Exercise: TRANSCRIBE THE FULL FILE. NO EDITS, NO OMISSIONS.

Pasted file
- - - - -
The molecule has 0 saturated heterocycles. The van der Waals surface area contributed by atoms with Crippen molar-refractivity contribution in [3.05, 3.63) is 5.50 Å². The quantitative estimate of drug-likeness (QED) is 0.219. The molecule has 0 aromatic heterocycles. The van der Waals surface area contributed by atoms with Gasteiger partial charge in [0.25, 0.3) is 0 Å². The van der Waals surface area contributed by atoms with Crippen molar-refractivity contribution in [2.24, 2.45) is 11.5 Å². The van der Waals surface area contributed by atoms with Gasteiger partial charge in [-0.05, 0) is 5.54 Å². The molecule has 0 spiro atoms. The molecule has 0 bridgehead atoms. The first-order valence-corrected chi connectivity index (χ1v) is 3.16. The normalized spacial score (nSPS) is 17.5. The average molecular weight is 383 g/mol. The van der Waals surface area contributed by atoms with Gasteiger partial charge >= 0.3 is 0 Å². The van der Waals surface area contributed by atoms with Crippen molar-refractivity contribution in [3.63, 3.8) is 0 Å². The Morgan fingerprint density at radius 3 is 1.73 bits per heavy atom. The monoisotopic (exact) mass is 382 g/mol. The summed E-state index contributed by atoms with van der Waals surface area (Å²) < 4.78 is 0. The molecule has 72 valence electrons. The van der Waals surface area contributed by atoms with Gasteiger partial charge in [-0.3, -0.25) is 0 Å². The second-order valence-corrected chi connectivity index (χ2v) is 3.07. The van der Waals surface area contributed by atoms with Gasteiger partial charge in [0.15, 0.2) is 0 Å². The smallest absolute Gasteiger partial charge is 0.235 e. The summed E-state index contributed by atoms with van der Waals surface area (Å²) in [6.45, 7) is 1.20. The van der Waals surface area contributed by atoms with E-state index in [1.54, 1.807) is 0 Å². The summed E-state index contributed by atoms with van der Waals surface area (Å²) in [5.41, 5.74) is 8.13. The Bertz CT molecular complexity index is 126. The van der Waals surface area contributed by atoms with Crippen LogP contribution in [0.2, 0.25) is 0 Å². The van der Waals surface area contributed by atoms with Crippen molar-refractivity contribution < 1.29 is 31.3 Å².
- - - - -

The molecule has 0 saturated heterocycles. The van der Waals surface area contributed by atoms with Crippen molar-refractivity contribution in [3.05, 3.63) is 5.50 Å². The quantitative estimate of drug-likeness (QED) is 0.219. The molecule has 0 aromatic heterocycles. The van der Waals surface area contributed by atoms with Gasteiger partial charge in [0.25, 0.3) is 0 Å². The van der Waals surface area contributed by atoms with Crippen molar-refractivity contribution in [2.24, 2.45) is 11.5 Å². The van der Waals surface area contributed by atoms with Gasteiger partial charge in [-0.05, 0) is 5.54 Å². The molecule has 0 spiro atoms. The molecule has 0 bridgehead atoms. The first-order valence-corrected chi connectivity index (χ1v) is 3.16. The normalized spacial score (nSPS) is 17.5. The average molecular weight is 383 g/mol. The van der Waals surface area contributed by atoms with Gasteiger partial charge >= 0.3 is 0 Å². The van der Waals surface area contributed by atoms with Crippen molar-refractivity contribution in [3.63, 3.8) is 0 Å². The Morgan fingerprint density at radius 3 is 1.73 bits per heavy atom. The monoisotopic (exact) mass is 382 g/mol. The summed E-state index contributed by atoms with van der Waals surface area (Å²) < 4.78 is 0. The molecule has 72 valence electrons. The van der Waals surface area contributed by atoms with Gasteiger partial charge in [-0.3, -0.25) is 0 Å². The second-order valence-corrected chi connectivity index (χ2v) is 3.07. The van der Waals surface area contributed by atoms with Gasteiger partial charge in [0.15, 0.2) is 0 Å². The smallest absolute Gasteiger partial charge is 0.235 e. The summed E-state index contributed by atoms with van der Waals surface area (Å²) in [6.45, 7) is 1.20. The van der Waals surface area contributed by atoms with E-state index in [1.54, 1.807) is 0 Å². The summed E-state index contributed by atoms with van der Waals surface area (Å²) in [5.41, 5.74) is 8.13. The Bertz CT molecular complexity index is 126. The van der Waals surface area contributed by atoms with Crippen LogP contribution in [0.2, 0.25) is 0 Å². The van der Waals surface area contributed by atoms with Crippen molar-refractivity contribution < 1.29 is 31.3 Å².